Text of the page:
Secrets to a clutter-free home—even with children!

I’m always amazed at how neat some people’s homes are when we visit. If I’m having company over, there’s usually a clearing-the-clutter flurry the day before. (We’d be done for without the spare room for hiding our clutter.)

I do love for people to feel comfortable stopping in whenever they feel like it, though, so I’m working on trying to keep our house as clutter-free as possible. (Plus, it just feels good to look around your living space and not see piles of things sitting around, right?)

So here are some things I’m learning on my journey to a (mostly) clutter-free house:

Storage in plain sight

These days we’re likely to be playing with our toddler in the living room—which means there are always toys all over the place. I’ve found some baskets with lids that match the room’s décor and keep his toys hidden when they’re put away. They’re still there within easy reach when he wants to play with us, but they’re out of sight when he’s done. We’ve even taught him how to put all his toys away at the end of the day.

A daily routine keeps you on track

When piles of clutter build up over time, it becomes intimidating to clear them. If you can build a little clutter clearing into every day, you’ll get through it bit by bit, and you won’t feel overwhelmed. Maybe for you that means trying to do a load of laundry every morning. Maybe you clear off the papers and mail on the table every afternoon after work. (I’m still working on building a good routine.)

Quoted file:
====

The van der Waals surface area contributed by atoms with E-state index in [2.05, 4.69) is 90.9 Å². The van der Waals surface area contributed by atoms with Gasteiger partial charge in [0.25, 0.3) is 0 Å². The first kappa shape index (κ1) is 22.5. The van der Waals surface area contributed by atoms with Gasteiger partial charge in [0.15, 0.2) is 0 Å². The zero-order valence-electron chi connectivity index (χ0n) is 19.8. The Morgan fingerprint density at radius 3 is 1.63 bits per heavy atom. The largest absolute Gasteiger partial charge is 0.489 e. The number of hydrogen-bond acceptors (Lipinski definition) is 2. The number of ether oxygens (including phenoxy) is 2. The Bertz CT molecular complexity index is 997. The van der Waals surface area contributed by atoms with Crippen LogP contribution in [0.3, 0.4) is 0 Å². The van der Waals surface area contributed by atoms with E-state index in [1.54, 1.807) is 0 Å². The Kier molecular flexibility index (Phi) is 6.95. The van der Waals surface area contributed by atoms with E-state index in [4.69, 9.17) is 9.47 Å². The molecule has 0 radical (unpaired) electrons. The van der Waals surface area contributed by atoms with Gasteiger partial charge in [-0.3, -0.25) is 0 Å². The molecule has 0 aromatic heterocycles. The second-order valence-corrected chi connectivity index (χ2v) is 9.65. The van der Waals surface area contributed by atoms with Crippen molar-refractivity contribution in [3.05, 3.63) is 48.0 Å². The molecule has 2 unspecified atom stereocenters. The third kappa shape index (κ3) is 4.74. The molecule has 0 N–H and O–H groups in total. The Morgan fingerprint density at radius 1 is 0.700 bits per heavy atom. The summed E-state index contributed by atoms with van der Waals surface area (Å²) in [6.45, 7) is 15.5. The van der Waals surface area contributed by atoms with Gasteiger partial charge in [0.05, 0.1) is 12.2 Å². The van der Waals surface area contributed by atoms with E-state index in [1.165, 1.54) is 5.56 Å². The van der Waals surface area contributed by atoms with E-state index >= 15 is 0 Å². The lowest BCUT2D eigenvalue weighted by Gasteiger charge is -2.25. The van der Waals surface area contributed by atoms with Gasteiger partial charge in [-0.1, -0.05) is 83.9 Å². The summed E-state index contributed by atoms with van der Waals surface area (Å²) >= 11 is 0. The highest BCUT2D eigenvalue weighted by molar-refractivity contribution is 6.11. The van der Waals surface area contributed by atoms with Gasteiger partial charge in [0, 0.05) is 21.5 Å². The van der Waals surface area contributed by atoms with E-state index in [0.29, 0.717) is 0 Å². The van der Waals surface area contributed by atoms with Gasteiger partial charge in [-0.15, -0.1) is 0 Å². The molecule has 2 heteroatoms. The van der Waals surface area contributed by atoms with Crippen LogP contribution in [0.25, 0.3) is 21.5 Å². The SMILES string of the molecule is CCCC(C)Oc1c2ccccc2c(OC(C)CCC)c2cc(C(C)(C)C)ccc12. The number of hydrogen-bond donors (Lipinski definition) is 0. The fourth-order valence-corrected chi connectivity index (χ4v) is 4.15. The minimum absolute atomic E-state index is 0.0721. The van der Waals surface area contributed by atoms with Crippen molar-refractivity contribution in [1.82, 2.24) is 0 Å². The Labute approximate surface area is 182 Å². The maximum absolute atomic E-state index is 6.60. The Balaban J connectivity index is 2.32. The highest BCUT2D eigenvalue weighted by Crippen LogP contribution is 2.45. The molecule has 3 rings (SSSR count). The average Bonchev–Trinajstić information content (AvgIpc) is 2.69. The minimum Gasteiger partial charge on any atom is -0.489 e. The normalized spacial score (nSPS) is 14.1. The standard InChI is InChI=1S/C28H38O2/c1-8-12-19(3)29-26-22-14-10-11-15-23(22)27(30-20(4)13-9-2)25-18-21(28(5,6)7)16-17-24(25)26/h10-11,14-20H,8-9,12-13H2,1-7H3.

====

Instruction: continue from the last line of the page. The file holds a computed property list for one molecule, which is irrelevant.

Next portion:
Don’t buy or keep things you don’t really need

I’m a sucker for holding onto things I may need someday. But our house is so small, there’s really no good place to store all those “someday” items. Instead, I’m trying to focus on using the recycle bin, keeping bags in the garage for Salvation Army donations, and dropping off nicer things at a consignment shop.

Get everyone in on clearing the clutter

To get everyone in on the clutter-free habit, maybe build it into your after-dinner before-bed routine. If your husband is game, you could ask him to turn on some tunes and lead a 10-minute pickup dance in the living room as you clean up the kitchen (or swap roles depending on who made dinner that night). Music gives energy, and you’d be surprised at how much fun it can be to clear the clutter together as a family. Set a timer, and get everyone to put away as many things as they can before it goes off.

Committing to keeping your home clutter free is a great way to model neatness to your children, too.  How can you chastise them for leaving their things around if you’re not putting your stuff away, too? When they see you doing it every day, and if you can encourage them in a positive way, the good habit may naturally find its way into their routines, too.

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